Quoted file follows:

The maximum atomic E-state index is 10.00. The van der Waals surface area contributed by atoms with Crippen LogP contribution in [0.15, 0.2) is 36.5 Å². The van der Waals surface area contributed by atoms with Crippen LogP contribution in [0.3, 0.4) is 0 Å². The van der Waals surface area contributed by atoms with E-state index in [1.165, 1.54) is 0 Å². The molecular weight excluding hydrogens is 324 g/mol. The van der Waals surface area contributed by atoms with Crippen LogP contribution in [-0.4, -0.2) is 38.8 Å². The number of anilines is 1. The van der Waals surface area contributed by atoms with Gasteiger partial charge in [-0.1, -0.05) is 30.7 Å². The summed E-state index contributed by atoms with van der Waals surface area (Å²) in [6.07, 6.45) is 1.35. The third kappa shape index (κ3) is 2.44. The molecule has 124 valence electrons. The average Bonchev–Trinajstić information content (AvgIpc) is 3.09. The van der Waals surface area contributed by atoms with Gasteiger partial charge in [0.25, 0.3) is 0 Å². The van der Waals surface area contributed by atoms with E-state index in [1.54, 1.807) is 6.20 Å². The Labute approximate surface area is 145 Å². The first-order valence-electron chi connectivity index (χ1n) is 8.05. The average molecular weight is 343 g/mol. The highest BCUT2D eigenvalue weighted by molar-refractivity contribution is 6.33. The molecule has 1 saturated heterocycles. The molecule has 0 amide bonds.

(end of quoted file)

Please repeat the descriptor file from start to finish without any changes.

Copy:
The maximum atomic E-state index is 10.00. The van der Waals surface area contributed by atoms with Crippen LogP contribution in [0.15, 0.2) is 36.5 Å². The van der Waals surface area contributed by atoms with Crippen LogP contribution in [0.3, 0.4) is 0 Å². The van der Waals surface area contributed by atoms with E-state index in [1.165, 1.54) is 0 Å². The molecular weight excluding hydrogens is 324 g/mol. The van der Waals surface area contributed by atoms with Crippen LogP contribution in [-0.4, -0.2) is 38.8 Å². The number of anilines is 1. The van der Waals surface area contributed by atoms with Gasteiger partial charge in [-0.1, -0.05) is 30.7 Å². The summed E-state index contributed by atoms with van der Waals surface area (Å²) in [6.07, 6.45) is 1.35. The third kappa shape index (κ3) is 2.44. The molecule has 124 valence electrons. The average Bonchev–Trinajstić information content (AvgIpc) is 3.09. The van der Waals surface area contributed by atoms with Gasteiger partial charge in [0.25, 0.3) is 0 Å². The van der Waals surface area contributed by atoms with E-state index in [1.54, 1.807) is 6.20 Å². The Labute approximate surface area is 145 Å². The first-order valence-electron chi connectivity index (χ1n) is 8.05. The average molecular weight is 343 g/mol. The highest BCUT2D eigenvalue weighted by molar-refractivity contribution is 6.33. The molecule has 1 saturated heterocycles. The molecule has 0 amide bonds.